Why Do We Love Sir Walter buffalo turf?

Why Do We Love Sir Walter buffalo turf?

Sir Walter Buffalo turf has only been available in Australia since the mid-1990s, but it has quickly become a popular choice in backyards. If you remember the years before Sir Walter Buffalo turf, you may recall that Australian Dads preferred Buffalo Turf Australia since it was heat resistant and required little water. You may recall, though, that its slow growth meant a long wait until you could play on a new lawn (is there anything more aggravating for a kid?!) When you eventually got out there, the sharp blades caused scratches and an itching rash. Dad’s lawn ultimately became terribly discolored as the buffalo’s tendency of developing a thick thatch prevented water from reaching the roots of the young grass, or the thatch acquired fungal disease.

Kikuyu became popular in Australia in the 1960s, but although being inexpensive, hardy, and fast-growing, its rapid growth and propensity of overtaking garden beds and even neighboring gardens with far-reaching runners quickly made it a headache for most home gardeners. Kikuyu’s spreading nature means that, while it’s still commonly utilized on large-scale projects like sporting ovals, it’s now considered a noxious weed in several states, and most home gardeners avoid it.

Other countries were sought by Australians

Australians tried for alternative, more appropriate turfs overseas, but were unsuccessful. When confronted with the severe Australian environment, most imported kinds simply shriveled and died.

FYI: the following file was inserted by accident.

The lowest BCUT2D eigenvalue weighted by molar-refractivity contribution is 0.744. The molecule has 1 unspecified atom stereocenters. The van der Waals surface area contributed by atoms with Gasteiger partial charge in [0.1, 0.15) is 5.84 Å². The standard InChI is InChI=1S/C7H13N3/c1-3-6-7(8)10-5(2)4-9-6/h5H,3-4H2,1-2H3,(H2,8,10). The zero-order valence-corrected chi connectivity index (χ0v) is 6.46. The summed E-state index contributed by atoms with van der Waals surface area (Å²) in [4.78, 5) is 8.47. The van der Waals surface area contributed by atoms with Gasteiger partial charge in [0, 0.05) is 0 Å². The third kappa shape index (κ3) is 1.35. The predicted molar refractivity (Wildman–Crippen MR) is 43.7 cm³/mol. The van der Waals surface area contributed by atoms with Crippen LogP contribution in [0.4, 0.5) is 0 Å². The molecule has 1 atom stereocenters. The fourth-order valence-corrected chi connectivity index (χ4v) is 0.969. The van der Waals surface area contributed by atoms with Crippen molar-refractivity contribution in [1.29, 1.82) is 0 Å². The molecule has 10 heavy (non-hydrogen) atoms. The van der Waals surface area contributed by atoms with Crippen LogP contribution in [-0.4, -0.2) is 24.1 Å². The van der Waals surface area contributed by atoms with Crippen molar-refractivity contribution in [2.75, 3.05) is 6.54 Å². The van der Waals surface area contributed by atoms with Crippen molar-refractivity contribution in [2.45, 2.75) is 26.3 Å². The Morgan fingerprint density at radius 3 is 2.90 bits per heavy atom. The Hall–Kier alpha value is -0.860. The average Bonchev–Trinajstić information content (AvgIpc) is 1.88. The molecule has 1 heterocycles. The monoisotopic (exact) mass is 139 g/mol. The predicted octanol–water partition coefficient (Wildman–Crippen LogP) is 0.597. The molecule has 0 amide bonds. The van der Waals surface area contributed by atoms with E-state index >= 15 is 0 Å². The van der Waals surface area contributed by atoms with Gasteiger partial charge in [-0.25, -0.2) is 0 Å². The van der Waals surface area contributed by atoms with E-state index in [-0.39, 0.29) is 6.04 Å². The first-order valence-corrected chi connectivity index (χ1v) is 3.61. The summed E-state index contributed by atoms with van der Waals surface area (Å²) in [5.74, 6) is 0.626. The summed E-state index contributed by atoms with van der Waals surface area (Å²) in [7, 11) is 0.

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Introduction Sir Walter Buffalo turf

Australian households didn’t get the turf their children had been screaming for until the late 1990s, when Sir Walter Buffalo turf, a soft-leaf buffalo bred in Australia, was launched. Sir Walter Buffalo’s turf was not only a pleasant place to play, but it was also a long-lasting surface. It was the ideal outdoor play surface for youngsters to run around on, play ball, bounce around on, and have a good time – without itching!

Dad was happy too

Dad was pleased, too, because Sir Walter Buffalo’s turf was a lovely dark green that didn’t require any spraying or watering. Sir Walter Buffalo turf could handle shade, sun, water constraints, weeds, insects, and just about anything else the Australian climate could throw at it. It thrived in the summer, even amid drought, and it stayed greener longer in the winter than other buffalo turfs. Most importantly for Dad, Sir Walter Buffalo’s turf required less mowing than Kikuyu, allowing him to spend 50% more time resting in front of the television than he could with a Kikuyu lawn. Sir Walter Buffalo’s turf was also less invasive, requiring less maintenance in his garden beds.

With so much going for it, it’s no surprise that SW is still one of the most popular turfs in Australian gardens today, even after only 15 years. Its most potent supporters were, and still are, word of mouth and a jealous neighbor peering over the back fence.

Conclusion:- The turf market is very competitive, and there are many options available, but when it comes to your own backyard, it appears that no one has yet come up with anything that compares to Sir Walter Buffalo turf, your own native-bred turf.

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